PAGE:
Publications by authors named "Liam Holm"

2 Publications

  • Page 1 of 1

Posterior to anterior spinal stiffness measured in a sample of 127 secondary care low back pain patients.

Clin Biomech (Bristol, Avon) 2021 Jul 10;87:105408. Epub 2021 Jun 10.

Department of Regional Health Research, University of Southern Denmark, Campusvej 55, 5230 Odense M, Denmark; Spine Center of Southern Denmark, University Hospital of Southern Denmark, Østre Hougvej 55, 5500 Middelfart, Denmark.

Background: The sensation of spinal stiffness is a commonly reported symptom among back pain patients, with the clinical assessment of spinal stiffness usually being part of the decision-making process when deciding on providing manual treatment of low back pain. While any relationship between spinal stiffness and low back pain is likely to be multifactorial, prior exploration of this relationship has been overly simplistic (e.g., univariate regression analyses). The purpose of this study was to address this gap by taking a broader approach to compare instrumented measures of spinal stiffness to demographic characteristics, pain phenotypes, psychometrics, and spine-related disability in a sample of secondary care low back pain patients using multivariate regression analysis.

Methods: Instrumented spinal stiffness measures from 127 patients in secondary care were used to calculate terminal and global spinal stiffness scores. A best subset analysis was used to find the subsets of 14 independent variables that most accurately predicted stiffness based on the evaluation of the adjusted R-square, Akaike Information Criteria, and the Bayesian Information Criteria.

Findings: In the resulting multivariate models, sex (p < 0.001) and age (p < 0.001) were the primary determinants of terminal stiffness, while global stiffness was primarily determined by age (p = 0.003) and disability (p = 0.024).

Interpretation: Instrumented measures of spinal stiffness are multifactorial in nature, and future research into this area should make use of multivariate analyses.
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http://dx.doi.org/10.1016/j.clinbiomech.2021.105408DOI Listing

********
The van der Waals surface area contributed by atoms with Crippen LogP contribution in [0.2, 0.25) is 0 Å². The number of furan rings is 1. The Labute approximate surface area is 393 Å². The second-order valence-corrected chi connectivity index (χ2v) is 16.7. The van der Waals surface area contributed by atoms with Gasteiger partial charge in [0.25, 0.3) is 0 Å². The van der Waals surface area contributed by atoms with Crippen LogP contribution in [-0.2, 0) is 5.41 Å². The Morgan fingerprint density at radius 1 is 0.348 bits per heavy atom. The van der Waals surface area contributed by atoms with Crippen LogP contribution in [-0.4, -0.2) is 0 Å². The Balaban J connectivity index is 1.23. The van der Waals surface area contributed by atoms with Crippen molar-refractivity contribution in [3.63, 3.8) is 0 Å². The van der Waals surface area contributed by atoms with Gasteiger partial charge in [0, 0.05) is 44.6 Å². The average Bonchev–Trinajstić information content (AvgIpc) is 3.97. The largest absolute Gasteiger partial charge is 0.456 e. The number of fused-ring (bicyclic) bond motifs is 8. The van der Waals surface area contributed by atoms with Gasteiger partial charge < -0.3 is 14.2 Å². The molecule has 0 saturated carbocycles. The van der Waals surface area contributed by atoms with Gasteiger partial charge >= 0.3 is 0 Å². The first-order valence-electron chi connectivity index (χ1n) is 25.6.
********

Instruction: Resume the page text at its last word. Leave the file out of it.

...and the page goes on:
July 2021

The inhibitory effect of conditioned pain modulation on temporal summation in low-back pain patients.

Scand J Pain 2021 May 26. Epub 2021 May 26.

Spine Center of Southern Denmark, University Hospital of Southern Denmark, Middelfart, Denmark.

Objectives: The literature on conditioned pain modulation (CPM) is inconclusive in relation to low-back pain and it is unclear how CPM affects temporal summation as a proxy of central pain integration. The aim of this study was to examine whether the CPM effect would be different on pain induced by temporal summation than single stimuli in a group of low back pain patients.

Methods: A total of 149 low-back pain patients were included. CPM was examined using single, repeated and temporal summation (repeated-single difference) of mechanical pressure pain as test stimuli at an individualized, fixed supra-pain-threshold force, before and after 2 min of cold pressor test (0-2 degrees Celsius). Participants were categorized as CPM responders or non-responders according to three different criteria: (any pain inhibition), (pain inhibition of more than 10VAS) and (pain inhibition or facilitation of less than 10VAS). Clinical data on back pain was collected for correlation and descriptive purposes.

Results: Significant modulation was observed for all three test stimuli. Effects sizes were comparable in relative terms, but repeated pressure pain modulation was greater in absolute terms. No correlations to clinical data were observed, for any measure.

Conclusions: The current data suggests that repeated pressure pain may be better suited as the CPM test stimuli, than single pressure pain and temporal summation of pressure pain, as the CPM effect in absolute terms was greater. Employing temporal summation as the test stimulus in a CPM paradigm may be more sensitive than a single test stimulus.
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http://dx.doi.org/10.1515/sjpain-2021-0025DOI Listing
May 2021
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